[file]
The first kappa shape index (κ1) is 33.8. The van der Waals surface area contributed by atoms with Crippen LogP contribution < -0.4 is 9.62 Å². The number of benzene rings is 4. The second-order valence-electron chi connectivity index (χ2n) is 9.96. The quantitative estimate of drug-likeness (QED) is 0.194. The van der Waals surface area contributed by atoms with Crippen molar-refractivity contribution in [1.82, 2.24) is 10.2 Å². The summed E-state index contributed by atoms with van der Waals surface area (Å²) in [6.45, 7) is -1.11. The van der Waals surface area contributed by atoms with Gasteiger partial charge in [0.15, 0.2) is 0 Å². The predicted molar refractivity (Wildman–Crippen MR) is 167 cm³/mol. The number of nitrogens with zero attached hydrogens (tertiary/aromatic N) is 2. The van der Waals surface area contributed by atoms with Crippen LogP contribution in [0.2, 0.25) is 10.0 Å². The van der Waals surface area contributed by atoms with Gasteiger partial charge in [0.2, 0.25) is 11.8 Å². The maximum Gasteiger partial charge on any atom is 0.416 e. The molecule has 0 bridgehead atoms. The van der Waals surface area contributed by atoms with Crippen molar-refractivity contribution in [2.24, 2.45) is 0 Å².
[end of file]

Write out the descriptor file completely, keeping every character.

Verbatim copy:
The first kappa shape index (κ1) is 33.8. The van der Waals surface area contributed by atoms with Crippen LogP contribution < -0.4 is 9.62 Å². The number of benzene rings is 4. The second-order valence-electron chi connectivity index (χ2n) is 9.96. The quantitative estimate of drug-likeness (QED) is 0.194. The van der Waals surface area contributed by atoms with Crippen molar-refractivity contribution in [1.82, 2.24) is 10.2 Å². The summed E-state index contributed by atoms with van der Waals surface area (Å²) in [6.45, 7) is -1.11. The van der Waals surface area contributed by atoms with Gasteiger partial charge in [0.15, 0.2) is 0 Å². The predicted molar refractivity (Wildman–Crippen MR) is 167 cm³/mol. The number of nitrogens with zero attached hydrogens (tertiary/aromatic N) is 2. The van der Waals surface area contributed by atoms with Crippen LogP contribution in [0.2, 0.25) is 10.0 Å². The van der Waals surface area contributed by atoms with Gasteiger partial charge in [0.2, 0.25) is 11.8 Å². The maximum Gasteiger partial charge on any atom is 0.416 e. The molecule has 0 bridgehead atoms. The van der Waals surface area contributed by atoms with Crippen molar-refractivity contribution in [2.24, 2.45) is 0 Å².